Changes in the O2/N2 ratio of the atmosphere during recent decades reflected in the composition of air in the firn at Vostok Station, Antarctica

M. L. Bender, Todd Anthony Sowers, J. ‐M Barnola, J. Chappellaz

Research output: Contribution to journalArticle

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Abstract

Samples of air at various depths in firn were collected at Vostok Station, Antarctica, and analyzed for δ15N of N2, O2/N2 ratio, and CO2. The ultimate objective of this work is to constrain the recent rate of the atmospheric [O2] decrease, thereby providing a direct experimental constraint on net CO2 fluxes into the ocean and the land biosphere. δ15N increases with depth, because of gravitational enrichment, at approximately the rate predicted by the barometric equation. Gravitationally corrected CO2 decreases with depth to 308 ppmV at 101.9 m depth, because deeper air is older and less contaminated with anthropogenic CO2. The gravitationally corrected O2/N2 ratio increases with depth mainly because burning fossil fuel consumes O2. Samples in the top 20 m of the firn have anomalously high CO2 concentrations and anomalously low O2/N2 ratios. Samples below 96.2 m depth have anomalously high O2/N2 ratios. Between 30 and 96.2 m depth, the gravitationally corrected increase in the O2/N2 ratio is nearly equal to that computed from the rate of O2 consumption by combustion of fossil fuels. Our results indicate that the rate of anthropogenic O2 consumption can be accurately constrained by future firn air studies.

Original languageEnglish (US)
Pages (from-to)189-192
Number of pages4
JournalGeophysical Research Letters
Volume21
Issue number3
DOIs
StatePublished - Jan 1 1994

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firn
Antarctic regions
stations
atmospheres
atmosphere
air
fossil fuels
fossil fuel
biosphere
Antarctica
station
oceans
combustion
rate
ocean

All Science Journal Classification (ASJC) codes

  • Geophysics
  • Earth and Planetary Sciences(all)

Cite this

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title = "Changes in the O2/N2 ratio of the atmosphere during recent decades reflected in the composition of air in the firn at Vostok Station, Antarctica",
abstract = "Samples of air at various depths in firn were collected at Vostok Station, Antarctica, and analyzed for δ15N of N2, O2/N2 ratio, and CO2. The ultimate objective of this work is to constrain the recent rate of the atmospheric [O2] decrease, thereby providing a direct experimental constraint on net CO2 fluxes into the ocean and the land biosphere. δ15N increases with depth, because of gravitational enrichment, at approximately the rate predicted by the barometric equation. Gravitationally corrected CO2 decreases with depth to 308 ppmV at 101.9 m depth, because deeper air is older and less contaminated with anthropogenic CO2. The gravitationally corrected O2/N2 ratio increases with depth mainly because burning fossil fuel consumes O2. Samples in the top 20 m of the firn have anomalously high CO2 concentrations and anomalously low O2/N2 ratios. Samples below 96.2 m depth have anomalously high O2/N2 ratios. Between 30 and 96.2 m depth, the gravitationally corrected increase in the O2/N2 ratio is nearly equal to that computed from the rate of O2 consumption by combustion of fossil fuels. Our results indicate that the rate of anthropogenic O2 consumption can be accurately constrained by future firn air studies.",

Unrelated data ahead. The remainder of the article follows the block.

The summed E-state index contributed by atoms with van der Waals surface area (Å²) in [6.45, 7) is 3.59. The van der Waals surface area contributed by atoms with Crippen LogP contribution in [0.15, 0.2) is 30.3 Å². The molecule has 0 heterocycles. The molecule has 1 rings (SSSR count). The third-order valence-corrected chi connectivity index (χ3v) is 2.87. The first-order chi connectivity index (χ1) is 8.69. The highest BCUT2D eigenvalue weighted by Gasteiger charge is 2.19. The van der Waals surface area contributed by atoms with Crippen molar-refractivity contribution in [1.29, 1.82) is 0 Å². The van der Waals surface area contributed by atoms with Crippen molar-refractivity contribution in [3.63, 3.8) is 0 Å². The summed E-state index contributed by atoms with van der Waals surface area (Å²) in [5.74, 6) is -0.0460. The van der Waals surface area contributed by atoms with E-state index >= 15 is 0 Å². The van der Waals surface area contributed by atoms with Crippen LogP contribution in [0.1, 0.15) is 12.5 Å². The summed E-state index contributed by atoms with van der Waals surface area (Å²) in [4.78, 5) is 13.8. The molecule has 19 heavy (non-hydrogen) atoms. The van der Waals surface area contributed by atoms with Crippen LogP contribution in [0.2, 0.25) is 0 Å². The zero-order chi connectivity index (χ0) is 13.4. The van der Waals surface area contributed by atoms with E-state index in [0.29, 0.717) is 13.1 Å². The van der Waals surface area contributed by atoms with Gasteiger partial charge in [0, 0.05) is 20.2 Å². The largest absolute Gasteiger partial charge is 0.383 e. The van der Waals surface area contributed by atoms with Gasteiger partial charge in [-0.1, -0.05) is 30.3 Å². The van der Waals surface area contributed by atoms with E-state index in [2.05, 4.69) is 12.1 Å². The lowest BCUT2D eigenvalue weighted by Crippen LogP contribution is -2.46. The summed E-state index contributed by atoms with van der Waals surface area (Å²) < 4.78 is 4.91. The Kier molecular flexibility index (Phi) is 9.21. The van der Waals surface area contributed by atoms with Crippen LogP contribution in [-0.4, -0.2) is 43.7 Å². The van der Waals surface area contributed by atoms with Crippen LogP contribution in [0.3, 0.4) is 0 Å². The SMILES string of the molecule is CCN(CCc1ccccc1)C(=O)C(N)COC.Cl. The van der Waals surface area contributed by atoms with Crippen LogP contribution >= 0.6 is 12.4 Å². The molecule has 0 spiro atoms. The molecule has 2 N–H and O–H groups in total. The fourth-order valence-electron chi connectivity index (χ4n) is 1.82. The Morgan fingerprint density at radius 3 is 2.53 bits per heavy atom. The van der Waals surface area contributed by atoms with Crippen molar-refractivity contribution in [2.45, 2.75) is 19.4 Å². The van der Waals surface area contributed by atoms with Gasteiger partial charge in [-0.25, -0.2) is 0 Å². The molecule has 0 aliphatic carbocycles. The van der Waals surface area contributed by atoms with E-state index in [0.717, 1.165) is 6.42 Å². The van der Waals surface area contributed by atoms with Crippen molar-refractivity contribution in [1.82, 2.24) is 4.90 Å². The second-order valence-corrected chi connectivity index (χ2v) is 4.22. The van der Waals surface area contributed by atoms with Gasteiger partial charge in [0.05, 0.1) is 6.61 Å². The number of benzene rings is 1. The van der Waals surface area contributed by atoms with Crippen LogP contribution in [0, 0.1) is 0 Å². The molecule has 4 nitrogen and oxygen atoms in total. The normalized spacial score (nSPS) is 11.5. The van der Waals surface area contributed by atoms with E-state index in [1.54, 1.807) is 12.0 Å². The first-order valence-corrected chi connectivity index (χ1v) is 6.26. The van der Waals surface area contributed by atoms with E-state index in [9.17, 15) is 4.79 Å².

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Changes in the O2/N2 ratio of the atmosphere during recent decades reflected in the composition of air in the firn at Vostok Station, Antarctica. / Bender, M. L.; Sowers, Todd Anthony; Barnola, J. ‐M; Chappellaz, J.

In: Geophysical Research Letters, Vol. 21, No. 3, 01.01.1994, p. 189-192.

Research output: Contribution to journalArticle

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AU - Chappellaz, J.

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AB - Samples of air at various depths in firn were collected at Vostok Station, Antarctica, and analyzed for δ15N of N2, O2/N2 ratio, and CO2. The ultimate objective of this work is to constrain the recent rate of the atmospheric [O2] decrease, thereby providing a direct experimental constraint on net CO2 fluxes into the ocean and the land biosphere. δ15N increases with depth, because of gravitational enrichment, at approximately the rate predicted by the barometric equation. Gravitationally corrected CO2 decreases with depth to 308 ppmV at 101.9 m depth, because deeper air is older and less contaminated with anthropogenic CO2. The gravitationally corrected O2/N2 ratio increases with depth mainly because burning fossil fuel consumes O2. Samples in the top 20 m of the firn have anomalously high CO2 concentrations and anomalously low O2/N2 ratios. Samples below 96.2 m depth have anomalously high O2/N2 ratios. Between 30 and 96.2 m depth, the gravitationally corrected increase in the O2/N2 ratio is nearly equal to that computed from the rate of O2 consumption by combustion of fossil fuels. Our results indicate that the rate of anthropogenic O2 consumption can be accurately constrained by future firn air studies.

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